Why is diagnosing rheumatoid arthritis so challenging?

Diagnosing rheumatoid arthritis for many RA patients became a journey that involves several physicians.  Some patients endure symptoms for 1 month to 10 years in the US before diagnosis [1].  More recent studies reported that average lag time between presence of symptoms and diagnosis ranged from 8.8 months in Poland [2], 17 months in Spain [3], 30.2 months in Saudi Arabia [4], 40.2 months in Venezuela [5], to 37.2 to 55.2 months in the US [6].

First of all, rheumatoid arthritis disease can present an overlapping set of symptoms and clinical signs in individual patients.

Second, other diseases can cause stiffness and pain in joints so these other diseases need to be ruled out.

Third, no single test definitively indicates a positive diagnosis of RA.

Fourth, the American College of Rheumatology and other professional societies have NOT published a set of diagnostic criteria as of 2016 [7]

Instead, the main professional society for rheumatologists, the American College of Rheumatology, has published classification criteria in 1987 and 2010. 

Fifth, about 1 in every 6 patients diagnosed with RA do not meet the 1987 or the 2010 RA classification criteria [8]. 

The difference between diagnosing rheumatoid arthritis and classifying it

The goal of diagnostic criteria for RA are to identify all patients with RA.  Diagnostic criteria thus need to be very broad. They include common symptoms, clinical signs, and results of laboratory tests, but also relatively rare symptoms that are found in only some patients. Diagnostic criteria are very useful in a clinical practice [7, 9]

In comparison, classification criteria list a set of symptoms, clinical signs and lab results observed in some rheumatoid arthritis patients.  

  • Physicians use classification criteria to find a group of RA patients who are more similar to each other than the total RA population (called a more homogeneous group or cohort).
  • The classified subgroup of RA patients are often asked to participate in clinical trials to study the causes of RA, find new biomarkers, or measure the response to a new treatment [7, 9].    

Initial steps in diagnosing RA

Rheumatologists examine each patient for the signs and symptoms of rheumatoid arthritis and other potential diseases that can mimic rheumatoid arthritis.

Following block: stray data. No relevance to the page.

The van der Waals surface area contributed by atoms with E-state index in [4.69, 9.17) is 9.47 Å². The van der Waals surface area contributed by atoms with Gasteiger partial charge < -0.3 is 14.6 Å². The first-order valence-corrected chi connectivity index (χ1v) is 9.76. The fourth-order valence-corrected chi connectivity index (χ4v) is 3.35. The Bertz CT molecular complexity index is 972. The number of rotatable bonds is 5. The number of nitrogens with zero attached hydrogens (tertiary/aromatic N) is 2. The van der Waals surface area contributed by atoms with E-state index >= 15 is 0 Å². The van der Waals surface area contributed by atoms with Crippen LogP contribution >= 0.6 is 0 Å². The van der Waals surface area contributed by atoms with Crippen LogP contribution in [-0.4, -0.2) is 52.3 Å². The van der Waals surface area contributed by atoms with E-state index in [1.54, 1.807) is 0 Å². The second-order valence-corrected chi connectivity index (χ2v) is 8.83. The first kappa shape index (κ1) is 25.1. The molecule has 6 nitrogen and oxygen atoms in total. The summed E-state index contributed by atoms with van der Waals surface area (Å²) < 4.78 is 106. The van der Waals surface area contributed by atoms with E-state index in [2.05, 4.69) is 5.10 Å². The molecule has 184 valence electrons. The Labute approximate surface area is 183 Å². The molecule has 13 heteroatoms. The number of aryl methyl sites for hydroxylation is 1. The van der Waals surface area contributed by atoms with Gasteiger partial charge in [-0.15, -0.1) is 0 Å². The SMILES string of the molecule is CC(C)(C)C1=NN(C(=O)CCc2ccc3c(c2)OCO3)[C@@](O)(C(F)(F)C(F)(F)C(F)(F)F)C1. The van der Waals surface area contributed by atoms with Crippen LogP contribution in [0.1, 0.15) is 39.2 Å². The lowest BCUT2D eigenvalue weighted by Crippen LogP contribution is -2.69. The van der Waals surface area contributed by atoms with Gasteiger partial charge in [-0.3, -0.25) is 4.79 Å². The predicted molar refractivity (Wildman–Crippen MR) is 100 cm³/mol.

If no other diseases appear to cause the swollen, painful joint(s), then rheumatologists will likely examine the patient for meeting the classification criteria for RA.

 

 


 

The 2010 Classification criteria for diagnosing Rheumatoid Arthritis at 6 weeks or longer [10]

First, patients should have at least one swollen joint (clinical synovitis) that was not explained by a different disease [10].

If RA is suspected, then the patient should be examined for the presence of four characteristics that indicate a potential RA classification using the 2010 version:

  • involved joints (Group A),
  • RA-associated serology or antibodies (Group B),
  • indicators of ongoing inflammation (Group C), and
  • duration of symptoms (Group D).[10] 

The score for each patient is the sum of the highest score for each group.  Each patient’s score ranges from 1 to 10 [10]. Physicians make a positive RA classification if the patient has a score of 6 to 10 [10].

However, seronegative RA patients are less likely to meet the 2010 RA classification criteria than meet the 1987 RA classification criteria [8].

The 1987 Classification criteria for diagnosing rheumatoid arthritis [11]

Classification of RA by the 1987 revised criteria required a positive finding of 4 of the following 7 criteria [11]:

1.    Morning stiffness:  The affected joints are stiff or less flexible for at least one hour before maximal flexibility occurs or returns.

2.    Arthritis in 3 or more joints:  Physician observes swelling and / or fluid in at least 3 joint areas simultaneously in the legs or arms at the following 14 joints:

  • legs (right or left ankle, knee, first toe joint (proximal interphalangeal joint), the joints between toes and feet (metatarsophalangeal joints) or
  • arms (wrist, elbow, first finger joint (proximal interphalangeal joint), the joints between fingers and hands (metacarpophalangeal joints)

3.    Swollen arthritic joint in the hand:  Physician observes at least one swollen joint in the hand or wrist in the wrist, first finger joint (proximal interphalangeal joint), the joints between fingers and hands (metacarpophalangeal joints.